We’ll see. On Monday night, a House committee passed a spending plan of its own in a bipartisan vote of 36-1. The full House approved that proposal on Tuesday night. The bill will now go to the Senate, which is likely to make some amendments and then reconcile the bill with the House before delivering it to the governor.
The House proposal calls for $31.55 billion in spending (almost $2 billion less than what Wolf wanted). While lawmakers are still debating how to raise money for that plan, the conversation currently seems to be revolving around increasing taxes on cigarettes and certain other tobacco products—not cigars—and obtaining new revenue from expanded online gambling and liquor sales. It would deliver $15 million for fighting opiate addiction, rather than the $34 million Wolf asked for, according to reports. It would also increase education funding by $200 million rather than by $250 million, as Wolf proposed. Wolf said in a radio interview on Tuesday that he hasn’t yet agreed to the House proposal, and is concerned that it isn’t balanced.
Wolf lambasted lawmakers during his budget address for appearing to “balance” the budget with one-time revenue sources, which would leave some programs unfunded in future years. A budget that has an ongoing gap between money going out and money coming is said to have a structural deficit, and Wolf has been pushing lawmakers this year to pass a budget that accounts for all spending with stable revenue.
“[The House bill] may pass and it may go to the Senate,” Wolf told KQV-AM in Pittsburgh on Tuesday. “If it does, let’s hope the Senate fixes it.”
Still, that’s a change of pace from last summer, when Wolf was promising vetoes of Republican-backed budget proposals. And negotiations appear to be proceeding more productively than we might have predicted, given that Republicans were gearing up for a nasty fight in April.
In a conversation with Philadelphia magazine on Tuesday afternoon, Wolf spokesman Jeffrey Sheridan was non-committal, saying no final deal has been reached and negotiations are ongoing. He said Wolf had been in meetings with leaders of both parties in the House and Senate as well as with members of the Philadelphia delegation. Meanwhile, on Monday, conservative Republicans held a process conference to protest that they were being shut out of the budget negotiations.
Officials said it won’t be clear how much money the Philadelphia School District will receive from the state until the budget is finalized. A district spokesman didn’t immediately respond to questions about its funding allocation from the state, and Sheridan said he didn’t want to say how much Philly schools might get, pending final budget negotiations.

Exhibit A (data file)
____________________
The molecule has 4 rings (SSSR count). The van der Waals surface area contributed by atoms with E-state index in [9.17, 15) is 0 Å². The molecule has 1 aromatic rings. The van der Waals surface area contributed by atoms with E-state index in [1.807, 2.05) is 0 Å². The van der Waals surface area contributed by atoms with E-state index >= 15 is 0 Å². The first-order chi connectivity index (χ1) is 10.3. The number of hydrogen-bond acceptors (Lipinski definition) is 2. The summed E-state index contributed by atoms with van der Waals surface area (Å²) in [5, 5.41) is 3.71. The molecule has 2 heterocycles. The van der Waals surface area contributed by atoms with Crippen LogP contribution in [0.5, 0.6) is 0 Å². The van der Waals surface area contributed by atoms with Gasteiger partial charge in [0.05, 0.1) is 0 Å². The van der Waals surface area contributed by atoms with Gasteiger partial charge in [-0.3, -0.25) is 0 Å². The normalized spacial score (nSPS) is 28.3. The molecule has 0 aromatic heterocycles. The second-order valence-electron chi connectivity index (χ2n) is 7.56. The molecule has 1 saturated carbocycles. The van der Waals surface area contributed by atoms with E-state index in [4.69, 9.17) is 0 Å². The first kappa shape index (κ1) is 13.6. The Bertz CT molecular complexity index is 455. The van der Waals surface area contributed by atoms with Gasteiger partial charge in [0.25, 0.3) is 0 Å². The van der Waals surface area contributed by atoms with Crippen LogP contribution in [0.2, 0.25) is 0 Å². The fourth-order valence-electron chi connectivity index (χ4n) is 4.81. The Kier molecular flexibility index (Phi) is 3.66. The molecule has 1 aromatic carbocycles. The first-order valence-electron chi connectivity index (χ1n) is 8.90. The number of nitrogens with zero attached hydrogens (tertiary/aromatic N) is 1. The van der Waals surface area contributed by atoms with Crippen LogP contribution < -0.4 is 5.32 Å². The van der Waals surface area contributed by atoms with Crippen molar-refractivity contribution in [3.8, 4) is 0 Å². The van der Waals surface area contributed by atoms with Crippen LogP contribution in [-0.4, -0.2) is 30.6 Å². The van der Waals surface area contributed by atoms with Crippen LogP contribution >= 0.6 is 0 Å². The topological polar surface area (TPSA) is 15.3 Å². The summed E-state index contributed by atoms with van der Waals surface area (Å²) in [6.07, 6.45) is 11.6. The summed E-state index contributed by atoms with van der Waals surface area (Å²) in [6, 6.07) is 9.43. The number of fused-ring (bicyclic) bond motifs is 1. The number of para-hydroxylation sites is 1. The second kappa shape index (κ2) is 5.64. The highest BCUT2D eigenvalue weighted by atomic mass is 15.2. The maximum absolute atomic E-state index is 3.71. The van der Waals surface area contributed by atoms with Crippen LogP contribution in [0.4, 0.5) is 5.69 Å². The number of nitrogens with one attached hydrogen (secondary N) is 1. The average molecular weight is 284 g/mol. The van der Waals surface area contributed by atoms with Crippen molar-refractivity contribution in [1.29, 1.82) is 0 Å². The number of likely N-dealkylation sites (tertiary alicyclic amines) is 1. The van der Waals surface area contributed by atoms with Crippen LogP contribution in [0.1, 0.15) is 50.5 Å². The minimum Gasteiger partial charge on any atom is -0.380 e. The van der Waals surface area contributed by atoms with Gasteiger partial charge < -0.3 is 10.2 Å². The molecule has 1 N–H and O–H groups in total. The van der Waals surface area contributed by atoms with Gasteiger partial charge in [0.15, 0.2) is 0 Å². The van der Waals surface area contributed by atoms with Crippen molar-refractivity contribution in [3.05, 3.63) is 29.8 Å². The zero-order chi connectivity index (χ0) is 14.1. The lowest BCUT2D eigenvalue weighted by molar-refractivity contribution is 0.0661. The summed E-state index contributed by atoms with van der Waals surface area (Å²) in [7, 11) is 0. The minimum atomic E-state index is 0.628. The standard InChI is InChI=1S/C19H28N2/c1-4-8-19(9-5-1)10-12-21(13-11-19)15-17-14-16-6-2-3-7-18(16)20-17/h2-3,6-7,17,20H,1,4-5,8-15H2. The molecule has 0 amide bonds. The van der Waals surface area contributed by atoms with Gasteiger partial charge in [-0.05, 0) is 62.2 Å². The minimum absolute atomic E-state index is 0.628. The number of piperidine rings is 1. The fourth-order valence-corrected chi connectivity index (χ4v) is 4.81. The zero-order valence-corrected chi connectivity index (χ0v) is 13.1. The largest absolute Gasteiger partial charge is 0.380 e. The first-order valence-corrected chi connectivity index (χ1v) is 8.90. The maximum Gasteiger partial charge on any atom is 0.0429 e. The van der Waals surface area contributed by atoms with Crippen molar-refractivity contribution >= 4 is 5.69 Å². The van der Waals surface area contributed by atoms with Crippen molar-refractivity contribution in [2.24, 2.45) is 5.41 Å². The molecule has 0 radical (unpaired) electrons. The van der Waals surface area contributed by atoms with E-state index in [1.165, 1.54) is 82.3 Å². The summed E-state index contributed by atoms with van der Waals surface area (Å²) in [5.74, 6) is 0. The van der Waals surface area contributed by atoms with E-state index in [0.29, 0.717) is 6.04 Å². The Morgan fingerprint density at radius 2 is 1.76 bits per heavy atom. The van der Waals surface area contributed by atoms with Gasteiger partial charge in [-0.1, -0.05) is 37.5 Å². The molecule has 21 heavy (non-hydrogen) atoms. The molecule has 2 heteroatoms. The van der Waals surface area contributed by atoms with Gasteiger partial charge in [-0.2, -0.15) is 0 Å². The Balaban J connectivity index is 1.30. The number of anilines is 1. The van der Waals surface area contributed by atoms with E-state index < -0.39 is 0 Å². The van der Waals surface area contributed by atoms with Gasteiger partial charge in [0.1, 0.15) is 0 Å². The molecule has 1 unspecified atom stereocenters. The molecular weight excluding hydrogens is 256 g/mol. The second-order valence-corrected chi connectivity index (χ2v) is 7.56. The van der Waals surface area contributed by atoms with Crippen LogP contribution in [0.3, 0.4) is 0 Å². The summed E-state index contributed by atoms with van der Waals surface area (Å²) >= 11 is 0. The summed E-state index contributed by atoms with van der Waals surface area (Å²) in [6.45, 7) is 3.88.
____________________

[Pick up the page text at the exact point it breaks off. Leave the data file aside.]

What’s happening with pension reform?
Last year, Republicans made liquor reform and pension reform central priorities in their negotiations over the budget. Now that some type of liquor reform has passed, where do the pension negotiations stand?
So far, despite being controlled by the same party, the House and Senate haven’t seen eye-to-eye on pension reform, though both have pursued plans that would make public pensions more like those in the private sector. Earlier this month, the House passed legislation of its own that would give state employees a hybrid pension plan and limit the state’s contribution. Wolf has said publicly that he’ll sign either the House or Senate version of a pension-reform bill.
Still no fracking tax, huh?
Well, anything could still happen—it often does in the last days before a budget deal—but it doesn’t look like a tax on natural gas extraction is going to pass this year. Increasingly, it appears that the Corbett administration was a successful filibuster on that idea. Wolf proposed a 5 percent extraction tax in 2015. Lawmakers declined to pass any version of that, so Wolf upped his proposal in 2016 to 6.5 percent. That tax doesn’t seem to be a serious part of the negotiations, and the fracking boom is already fading.
So, what next?
What indeed! Now that the House has adopted its own spending proposal, the Senate will take up the plan, presumably under pressure to make sure all the spending is paid for. Wolf and his team are also likely to keep negotiating with Senate leaders for more money for schools and addiction services. The Senate can amend the bill and then reconcile it with the House, before passing it on to Wolf for final approval.
Will all of that happen before the Thursday night deadline? And what last-minute shenanigans and horse trades will ensue?